American Humane, the country’s first and largest humane organization, has a program dedicated to protecting the dogs that serve the United States by reuniting them with their former handlers once they retire. Recently the program reunited both Army Veteran Michael Stepnovich and U.S. Air Force Staff Sergeant Wade Alfson with the military dogs they worked with overseas. Not only did each man get a hug from their canine partner again, Stepnovich and Ssgt. Alfson both adopted their former patrol pals since the dogs are retired from active duty.
Ssgt. Alfson reunited with Xxanthe, the Belgian Malinois, after a year apart in Honolulu, Hawaii — where Ssgt. Alfson is currently stationed — on May 5. The pair served together for 18 months, including two tours in the Middle East on classified missions, where the duo worked to find improvised explosive devices (IEDs). Now, Ssgt. Alfson is thrilled to have the opportunity to adopt Xxanthe, his best friend, and give her a comfort-filled, love-filled life.
“She’s such a caring dog. You can feel how much she cares about you,” Ssgt. Alfson said of what he adores about Xxanthe, adding that the pooch was his “morale” overseas. Xxanthe will be sharing her life with Kyra, a six-year-old Belgian Malinois that Ssgt. Alfson adopted after the dog failed out of military training because she was too startled by loud noises.
On May 21, Stepnovich reunited with Popeye, the military dog he served with for 18 months in South Korea. After 5 months apart, they were reunited in Las Vegas. “It was a lot of emotion. He looks amazing. It was a really emotional moment for me. I couldn’t stop smiling. It’s only been a few months for us, which is lucky, but it feels like it was a very long time,” Stepnovich said of the reunion. “I was just overwhelmed with joy to see him again.”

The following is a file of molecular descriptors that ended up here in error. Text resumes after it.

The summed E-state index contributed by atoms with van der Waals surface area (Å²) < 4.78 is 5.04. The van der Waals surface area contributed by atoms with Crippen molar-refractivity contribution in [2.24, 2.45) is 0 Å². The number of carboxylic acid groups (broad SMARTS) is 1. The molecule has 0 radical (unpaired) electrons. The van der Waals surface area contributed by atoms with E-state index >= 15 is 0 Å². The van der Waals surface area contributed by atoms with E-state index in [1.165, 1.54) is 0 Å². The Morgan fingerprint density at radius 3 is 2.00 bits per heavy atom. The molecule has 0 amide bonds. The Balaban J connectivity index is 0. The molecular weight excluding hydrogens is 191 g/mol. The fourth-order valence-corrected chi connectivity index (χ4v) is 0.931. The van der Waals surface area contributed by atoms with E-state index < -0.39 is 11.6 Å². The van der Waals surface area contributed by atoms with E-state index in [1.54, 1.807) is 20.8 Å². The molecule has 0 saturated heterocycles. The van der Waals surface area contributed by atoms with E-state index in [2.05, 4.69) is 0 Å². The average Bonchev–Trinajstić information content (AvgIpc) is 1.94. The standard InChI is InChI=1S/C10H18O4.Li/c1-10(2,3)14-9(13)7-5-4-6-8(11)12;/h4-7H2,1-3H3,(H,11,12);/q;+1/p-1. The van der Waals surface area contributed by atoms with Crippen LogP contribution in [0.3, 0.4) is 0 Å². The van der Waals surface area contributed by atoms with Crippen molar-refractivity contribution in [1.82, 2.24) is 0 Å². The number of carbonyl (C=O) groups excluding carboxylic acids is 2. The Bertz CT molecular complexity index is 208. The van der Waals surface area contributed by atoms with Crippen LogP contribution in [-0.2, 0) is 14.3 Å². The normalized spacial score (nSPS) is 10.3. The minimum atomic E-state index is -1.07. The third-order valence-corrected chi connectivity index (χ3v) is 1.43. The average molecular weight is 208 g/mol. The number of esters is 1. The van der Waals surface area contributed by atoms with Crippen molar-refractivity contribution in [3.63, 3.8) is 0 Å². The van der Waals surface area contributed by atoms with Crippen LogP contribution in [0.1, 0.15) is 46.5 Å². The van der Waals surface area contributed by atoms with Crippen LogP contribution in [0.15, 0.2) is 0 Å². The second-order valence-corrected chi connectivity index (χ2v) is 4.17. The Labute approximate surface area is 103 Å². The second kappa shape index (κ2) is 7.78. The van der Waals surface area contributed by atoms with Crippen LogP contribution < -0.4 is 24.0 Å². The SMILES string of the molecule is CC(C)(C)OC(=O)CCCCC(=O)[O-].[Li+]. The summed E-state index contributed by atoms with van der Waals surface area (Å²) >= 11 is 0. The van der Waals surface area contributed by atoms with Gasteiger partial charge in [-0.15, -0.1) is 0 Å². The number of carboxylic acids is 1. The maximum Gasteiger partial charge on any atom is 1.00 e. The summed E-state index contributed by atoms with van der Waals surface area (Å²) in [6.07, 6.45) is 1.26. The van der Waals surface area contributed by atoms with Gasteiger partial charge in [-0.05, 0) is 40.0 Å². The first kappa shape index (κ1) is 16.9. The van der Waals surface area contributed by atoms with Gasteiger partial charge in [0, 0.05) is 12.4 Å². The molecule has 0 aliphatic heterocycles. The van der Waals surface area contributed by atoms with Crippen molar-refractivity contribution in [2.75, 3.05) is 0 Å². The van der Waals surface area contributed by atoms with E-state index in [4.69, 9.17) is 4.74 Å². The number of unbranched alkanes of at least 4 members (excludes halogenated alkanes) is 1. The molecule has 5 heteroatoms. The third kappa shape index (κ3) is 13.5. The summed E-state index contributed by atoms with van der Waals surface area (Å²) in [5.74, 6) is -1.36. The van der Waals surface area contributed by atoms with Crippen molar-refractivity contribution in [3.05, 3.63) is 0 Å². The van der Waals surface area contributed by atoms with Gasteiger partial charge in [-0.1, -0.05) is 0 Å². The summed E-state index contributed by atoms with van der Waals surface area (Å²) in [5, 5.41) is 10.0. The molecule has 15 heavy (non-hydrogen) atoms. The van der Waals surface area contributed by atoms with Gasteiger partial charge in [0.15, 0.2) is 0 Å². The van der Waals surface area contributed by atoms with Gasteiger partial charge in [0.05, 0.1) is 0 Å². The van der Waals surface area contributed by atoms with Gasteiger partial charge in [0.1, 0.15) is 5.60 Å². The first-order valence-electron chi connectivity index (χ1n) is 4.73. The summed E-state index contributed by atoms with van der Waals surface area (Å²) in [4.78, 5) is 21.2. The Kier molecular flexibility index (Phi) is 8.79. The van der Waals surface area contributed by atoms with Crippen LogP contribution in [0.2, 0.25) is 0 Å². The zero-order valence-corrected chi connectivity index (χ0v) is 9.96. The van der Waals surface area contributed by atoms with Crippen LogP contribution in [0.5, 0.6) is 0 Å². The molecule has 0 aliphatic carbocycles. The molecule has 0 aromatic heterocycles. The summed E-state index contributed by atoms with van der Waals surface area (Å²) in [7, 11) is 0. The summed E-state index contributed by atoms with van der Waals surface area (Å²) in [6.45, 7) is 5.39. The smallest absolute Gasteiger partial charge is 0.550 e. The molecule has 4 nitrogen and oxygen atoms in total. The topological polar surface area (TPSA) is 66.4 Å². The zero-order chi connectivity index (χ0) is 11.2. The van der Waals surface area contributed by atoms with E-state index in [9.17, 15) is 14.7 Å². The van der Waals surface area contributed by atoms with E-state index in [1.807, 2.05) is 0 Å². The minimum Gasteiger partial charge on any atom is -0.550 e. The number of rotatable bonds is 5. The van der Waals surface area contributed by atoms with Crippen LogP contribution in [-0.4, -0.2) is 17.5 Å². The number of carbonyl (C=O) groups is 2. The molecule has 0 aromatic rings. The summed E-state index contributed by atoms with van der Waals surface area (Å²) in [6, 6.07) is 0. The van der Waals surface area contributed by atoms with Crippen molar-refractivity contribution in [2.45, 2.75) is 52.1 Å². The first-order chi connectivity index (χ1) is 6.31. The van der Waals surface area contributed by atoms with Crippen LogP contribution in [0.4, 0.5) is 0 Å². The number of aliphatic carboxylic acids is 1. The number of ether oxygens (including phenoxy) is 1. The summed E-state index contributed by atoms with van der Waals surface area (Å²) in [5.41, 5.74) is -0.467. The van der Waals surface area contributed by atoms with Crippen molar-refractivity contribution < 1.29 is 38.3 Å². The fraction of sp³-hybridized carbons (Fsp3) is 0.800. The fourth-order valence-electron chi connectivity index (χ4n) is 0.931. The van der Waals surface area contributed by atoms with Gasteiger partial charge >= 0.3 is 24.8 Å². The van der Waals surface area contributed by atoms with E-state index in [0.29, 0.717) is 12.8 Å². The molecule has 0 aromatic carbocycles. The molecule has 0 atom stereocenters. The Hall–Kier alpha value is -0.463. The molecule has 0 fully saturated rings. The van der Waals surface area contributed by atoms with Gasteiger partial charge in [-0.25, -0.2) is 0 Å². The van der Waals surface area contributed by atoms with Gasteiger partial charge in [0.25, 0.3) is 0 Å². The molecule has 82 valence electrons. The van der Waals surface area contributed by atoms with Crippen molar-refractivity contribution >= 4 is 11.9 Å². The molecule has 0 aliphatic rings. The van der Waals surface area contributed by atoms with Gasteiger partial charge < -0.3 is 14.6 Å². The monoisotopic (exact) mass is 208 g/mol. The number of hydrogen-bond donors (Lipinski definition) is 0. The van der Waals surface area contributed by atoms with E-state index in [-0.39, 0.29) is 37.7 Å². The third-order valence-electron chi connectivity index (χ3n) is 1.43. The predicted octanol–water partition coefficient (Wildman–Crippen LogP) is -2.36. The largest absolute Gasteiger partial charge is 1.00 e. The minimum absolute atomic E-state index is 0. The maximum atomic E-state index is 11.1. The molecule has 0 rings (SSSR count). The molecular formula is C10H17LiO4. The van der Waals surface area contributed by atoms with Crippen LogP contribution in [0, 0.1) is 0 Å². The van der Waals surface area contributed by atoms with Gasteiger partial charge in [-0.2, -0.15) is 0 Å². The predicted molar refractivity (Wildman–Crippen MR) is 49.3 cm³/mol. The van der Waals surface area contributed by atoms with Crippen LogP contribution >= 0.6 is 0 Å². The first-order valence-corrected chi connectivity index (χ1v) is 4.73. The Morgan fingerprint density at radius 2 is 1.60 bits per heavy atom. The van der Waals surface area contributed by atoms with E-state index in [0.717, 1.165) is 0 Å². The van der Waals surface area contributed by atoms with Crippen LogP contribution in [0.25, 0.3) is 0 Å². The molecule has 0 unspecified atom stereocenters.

The 7-year-old German shepherd started showing signs of severe separation anxiety and was taken off duty after he and Stepnovich originally parted. The military retired Popeye early, allowing Stepnovich to adopt the dog. Stepnovich is looking forward to caring for Popeye and hopes to work with dogs in the future as a trainer or handler. “Having him back in my life is going to be absolutely amazing. I’m so excited to just show him the area and take him on my adventures because I like to get out and do stuff here in Vegas,” Stepnovich shared.
It is common for military dog handlers and their pups to get separated or reassigned, making it hard for handlers to keep track of their canine partners. But the bond between dog and handler is often unbreakable, and both humans and canines benefit from getting the chance to enjoy their friendships in everyday life. American Humane Society helps military dog handlers find their former partners and adopt them when they retire, guiding the handlers through the complicated and daunting process of transporting the pooch to their home. The organization also helps cover post-retirement medical care for the canines and travel expenses.